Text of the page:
A new caber is to be unveiled to mark the 150th anniversary of a North-east Highland games.
Athletes competing in the open events at this summer’s Aboyne Highland Games will have the chance to get to grips with the new 23ft 6in (7.1m) caber.
Arguably the most iconic discipline of any Highland games, tossing the caber requires competitors to possess not just strength but good balance. Weighing approximately 130lb (59kg), the winner of the open event will be given an opportunity to toss the new anniversary caber end over end.
If the caber lands perfectly in the 12 o’clock position in August they will be rewarded with a £500 prize.
Alistair Grant, chairman of Aboyne Highland Games, said: “Our 150th anniversary is set to be a special day and is being marked in a number of ways.
“A book containing old pictures and the public’s memories of the games is being created, an anniversary whisky is being bottled and pole-vaulting is making a return to the programme. The new caber will be a splendid and lasting addition to our games equipment.”
Founded in 1867, Aboyne Highland Games attracts up to 10,000 visitors every year.
Held on the town’s green, it is among the highlights of the Royal Deeside summer events calendar.
Organisers of Aboyne Highland Games decided to commission the new caber because the event has been a fixture of the programme since the games’ inception.
Timber for the commemorative caber was donated by Dinnet Estates and came from a 50-year-old Douglas Fir that stood in woodland at Rhu-na-Haven Road, in Aboyne.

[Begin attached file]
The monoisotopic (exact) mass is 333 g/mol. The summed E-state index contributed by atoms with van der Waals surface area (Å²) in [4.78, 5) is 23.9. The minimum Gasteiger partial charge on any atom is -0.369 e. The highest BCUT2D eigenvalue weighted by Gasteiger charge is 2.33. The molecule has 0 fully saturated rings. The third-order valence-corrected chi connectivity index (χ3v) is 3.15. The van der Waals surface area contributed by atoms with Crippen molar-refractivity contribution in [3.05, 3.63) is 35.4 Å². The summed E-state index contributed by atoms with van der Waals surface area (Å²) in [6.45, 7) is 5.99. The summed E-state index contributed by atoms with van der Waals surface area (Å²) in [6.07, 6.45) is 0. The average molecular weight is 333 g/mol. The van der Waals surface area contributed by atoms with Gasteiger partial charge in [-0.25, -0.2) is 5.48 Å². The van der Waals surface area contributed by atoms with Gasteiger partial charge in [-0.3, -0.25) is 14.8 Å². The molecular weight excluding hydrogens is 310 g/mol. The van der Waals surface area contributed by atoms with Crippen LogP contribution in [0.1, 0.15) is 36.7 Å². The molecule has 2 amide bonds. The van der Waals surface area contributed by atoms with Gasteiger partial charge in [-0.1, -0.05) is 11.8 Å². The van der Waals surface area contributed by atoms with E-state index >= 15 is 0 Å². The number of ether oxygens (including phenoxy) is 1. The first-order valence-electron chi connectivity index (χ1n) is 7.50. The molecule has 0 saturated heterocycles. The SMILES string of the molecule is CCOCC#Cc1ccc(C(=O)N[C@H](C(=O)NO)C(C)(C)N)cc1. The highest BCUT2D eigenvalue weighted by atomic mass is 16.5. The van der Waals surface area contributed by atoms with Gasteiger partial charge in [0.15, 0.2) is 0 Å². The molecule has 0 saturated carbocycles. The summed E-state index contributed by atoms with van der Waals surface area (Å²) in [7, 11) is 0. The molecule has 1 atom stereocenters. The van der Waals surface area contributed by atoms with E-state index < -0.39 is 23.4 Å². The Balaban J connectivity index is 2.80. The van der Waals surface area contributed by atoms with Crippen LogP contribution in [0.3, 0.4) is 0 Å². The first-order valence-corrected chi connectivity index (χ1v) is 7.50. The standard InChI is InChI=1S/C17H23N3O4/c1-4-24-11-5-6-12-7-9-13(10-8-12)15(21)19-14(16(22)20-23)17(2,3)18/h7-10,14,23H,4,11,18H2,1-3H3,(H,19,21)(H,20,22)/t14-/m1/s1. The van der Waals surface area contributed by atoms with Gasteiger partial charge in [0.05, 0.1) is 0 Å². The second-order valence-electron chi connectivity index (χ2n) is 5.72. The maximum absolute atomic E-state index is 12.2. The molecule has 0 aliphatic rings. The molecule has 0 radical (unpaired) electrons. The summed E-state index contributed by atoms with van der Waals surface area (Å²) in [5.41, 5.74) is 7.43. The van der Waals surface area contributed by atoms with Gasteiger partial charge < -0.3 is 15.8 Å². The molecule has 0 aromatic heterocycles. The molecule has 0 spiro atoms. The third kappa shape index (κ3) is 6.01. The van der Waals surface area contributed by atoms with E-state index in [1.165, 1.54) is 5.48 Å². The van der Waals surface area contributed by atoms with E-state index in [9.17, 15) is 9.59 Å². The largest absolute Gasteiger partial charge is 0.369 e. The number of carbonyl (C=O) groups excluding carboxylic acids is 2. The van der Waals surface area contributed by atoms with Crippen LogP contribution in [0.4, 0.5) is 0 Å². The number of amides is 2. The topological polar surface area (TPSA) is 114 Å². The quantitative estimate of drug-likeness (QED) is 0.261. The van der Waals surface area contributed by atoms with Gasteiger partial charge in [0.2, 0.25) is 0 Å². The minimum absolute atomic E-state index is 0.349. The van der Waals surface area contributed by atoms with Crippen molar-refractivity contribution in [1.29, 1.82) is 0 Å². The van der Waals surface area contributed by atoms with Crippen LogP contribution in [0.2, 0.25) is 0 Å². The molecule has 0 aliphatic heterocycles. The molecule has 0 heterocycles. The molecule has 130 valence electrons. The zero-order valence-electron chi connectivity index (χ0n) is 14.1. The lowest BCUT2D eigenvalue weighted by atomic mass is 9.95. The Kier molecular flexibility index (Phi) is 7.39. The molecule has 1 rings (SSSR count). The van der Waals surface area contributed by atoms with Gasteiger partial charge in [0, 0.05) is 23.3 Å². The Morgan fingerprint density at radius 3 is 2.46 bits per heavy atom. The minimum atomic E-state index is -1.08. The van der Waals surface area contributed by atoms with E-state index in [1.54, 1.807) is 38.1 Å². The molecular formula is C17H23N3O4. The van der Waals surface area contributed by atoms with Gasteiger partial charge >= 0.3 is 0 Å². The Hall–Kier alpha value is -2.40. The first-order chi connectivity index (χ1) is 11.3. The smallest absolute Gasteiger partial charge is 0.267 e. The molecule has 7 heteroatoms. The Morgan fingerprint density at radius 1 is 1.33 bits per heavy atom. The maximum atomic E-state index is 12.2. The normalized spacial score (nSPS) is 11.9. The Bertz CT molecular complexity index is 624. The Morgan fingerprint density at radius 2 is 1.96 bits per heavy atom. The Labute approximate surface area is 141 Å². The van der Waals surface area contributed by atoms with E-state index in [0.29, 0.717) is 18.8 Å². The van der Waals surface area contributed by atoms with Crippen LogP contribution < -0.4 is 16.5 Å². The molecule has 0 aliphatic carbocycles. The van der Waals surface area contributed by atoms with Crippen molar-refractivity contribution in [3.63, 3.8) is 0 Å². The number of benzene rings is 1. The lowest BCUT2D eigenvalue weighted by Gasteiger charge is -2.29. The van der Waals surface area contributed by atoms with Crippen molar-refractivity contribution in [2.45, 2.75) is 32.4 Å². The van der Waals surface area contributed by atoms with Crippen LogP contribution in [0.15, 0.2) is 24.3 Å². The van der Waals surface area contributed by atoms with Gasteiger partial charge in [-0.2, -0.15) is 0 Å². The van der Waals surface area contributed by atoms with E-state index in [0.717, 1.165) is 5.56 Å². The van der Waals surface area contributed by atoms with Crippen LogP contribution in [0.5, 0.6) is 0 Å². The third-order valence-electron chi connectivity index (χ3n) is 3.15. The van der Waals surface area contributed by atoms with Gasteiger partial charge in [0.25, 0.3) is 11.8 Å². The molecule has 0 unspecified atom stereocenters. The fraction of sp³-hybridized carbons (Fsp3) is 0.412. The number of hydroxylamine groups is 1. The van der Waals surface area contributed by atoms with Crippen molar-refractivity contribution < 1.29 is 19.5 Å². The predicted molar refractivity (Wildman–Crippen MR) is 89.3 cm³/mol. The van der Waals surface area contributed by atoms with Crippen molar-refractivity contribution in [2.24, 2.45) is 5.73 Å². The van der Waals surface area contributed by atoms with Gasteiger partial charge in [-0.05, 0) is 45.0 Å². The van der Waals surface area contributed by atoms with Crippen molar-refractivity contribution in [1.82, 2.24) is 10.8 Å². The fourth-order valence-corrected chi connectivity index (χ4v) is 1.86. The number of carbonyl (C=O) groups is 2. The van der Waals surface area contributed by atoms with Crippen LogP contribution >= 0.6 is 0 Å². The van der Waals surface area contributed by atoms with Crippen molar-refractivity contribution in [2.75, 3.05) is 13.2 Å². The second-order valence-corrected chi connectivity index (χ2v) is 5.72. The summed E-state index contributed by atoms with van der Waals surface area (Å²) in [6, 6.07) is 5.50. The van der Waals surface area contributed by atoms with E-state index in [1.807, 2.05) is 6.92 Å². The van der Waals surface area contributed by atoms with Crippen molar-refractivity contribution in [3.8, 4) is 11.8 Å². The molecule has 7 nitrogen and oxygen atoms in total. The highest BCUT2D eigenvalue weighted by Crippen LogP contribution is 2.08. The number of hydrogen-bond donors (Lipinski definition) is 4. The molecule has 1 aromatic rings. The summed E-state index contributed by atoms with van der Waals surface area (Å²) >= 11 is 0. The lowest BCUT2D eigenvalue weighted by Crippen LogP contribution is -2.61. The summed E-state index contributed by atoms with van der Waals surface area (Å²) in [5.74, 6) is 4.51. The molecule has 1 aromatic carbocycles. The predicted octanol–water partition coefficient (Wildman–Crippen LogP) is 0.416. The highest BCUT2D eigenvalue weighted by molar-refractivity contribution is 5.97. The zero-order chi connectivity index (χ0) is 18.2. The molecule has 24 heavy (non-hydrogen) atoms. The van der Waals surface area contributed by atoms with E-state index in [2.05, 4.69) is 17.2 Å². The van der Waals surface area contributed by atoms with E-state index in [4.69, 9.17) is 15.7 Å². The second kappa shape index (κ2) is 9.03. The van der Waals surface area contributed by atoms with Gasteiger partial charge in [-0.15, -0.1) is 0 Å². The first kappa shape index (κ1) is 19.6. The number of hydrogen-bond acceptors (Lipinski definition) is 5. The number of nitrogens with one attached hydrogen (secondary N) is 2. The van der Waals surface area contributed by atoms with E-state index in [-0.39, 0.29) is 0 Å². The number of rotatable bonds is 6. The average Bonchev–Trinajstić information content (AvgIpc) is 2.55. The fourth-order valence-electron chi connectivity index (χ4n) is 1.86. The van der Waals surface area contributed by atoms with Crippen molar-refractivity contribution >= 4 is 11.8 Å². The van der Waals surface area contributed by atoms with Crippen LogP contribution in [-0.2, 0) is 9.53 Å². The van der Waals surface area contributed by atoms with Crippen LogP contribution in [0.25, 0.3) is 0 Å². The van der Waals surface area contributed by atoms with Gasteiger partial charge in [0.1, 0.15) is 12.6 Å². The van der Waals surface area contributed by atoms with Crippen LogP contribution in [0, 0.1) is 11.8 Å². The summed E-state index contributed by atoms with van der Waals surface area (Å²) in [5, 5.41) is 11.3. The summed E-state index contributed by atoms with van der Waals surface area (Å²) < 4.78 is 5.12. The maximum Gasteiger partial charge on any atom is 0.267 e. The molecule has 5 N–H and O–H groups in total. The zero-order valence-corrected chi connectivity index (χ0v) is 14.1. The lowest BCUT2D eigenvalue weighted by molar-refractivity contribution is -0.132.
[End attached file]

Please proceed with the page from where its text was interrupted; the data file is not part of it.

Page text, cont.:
The 70ft tree was felled in January. Since then, the timber has undergone a number of processes that will see it transformed from tree trunk to its current slender form.
The work was done by Murray Brown, convener of the heavy events at Aboyne Highland Games.
Murray, who himself competed in the heavy events at past games during the 1970s and 1980s, has made a number of cabers in recent years.
During the past five months Murray and a team of volunteers have spent about 50 hours crafting it.
He said: “Many visitors are unaware of the work that is involved in creating a caber.
“Some think we merely cut down a tree, strip the trunk of its bark and put it to use on the games field.
“However, it would still be full of sap which would make it too heavy and its girth at both ends too broad to be held by the majority of competitors.
“The new anniversary caber is a beautiful piece of timber.
“The wood is very straight and has few blemishes, which has made working with it over the last few months much easier.
“I look forward to seeing competitors throwing it on games day.”
Aboyne Highland Games has a tradition of creating cabers that challenge the strength and skill of its competitors.
In 1961, the games sent new cabers to Australia following a request from the Highland Society of New South Wales.
However, it proved too tough a challenge for Australian heavy athletes.
It was reported in the Canberra Times of October, 21, 1965 that “nobody could toss it”, so it was subsequently replaced.
Marcus Humphrey, whose family owns Dinnet Estate, was inspired to donate wood for the anniversary caber after recalling that he was at the quayside in 1961 when the cabers arrived Down Under.
He said: “I got the idea when I remembered that Aboyne gave two cabers to the Highland Society of New South Wales in 1961.
“The society was keen to obtain a caber from a Scottish forest.
“By chance I was in Sydneyand witnessed the cabers being unloaded from the harbour.”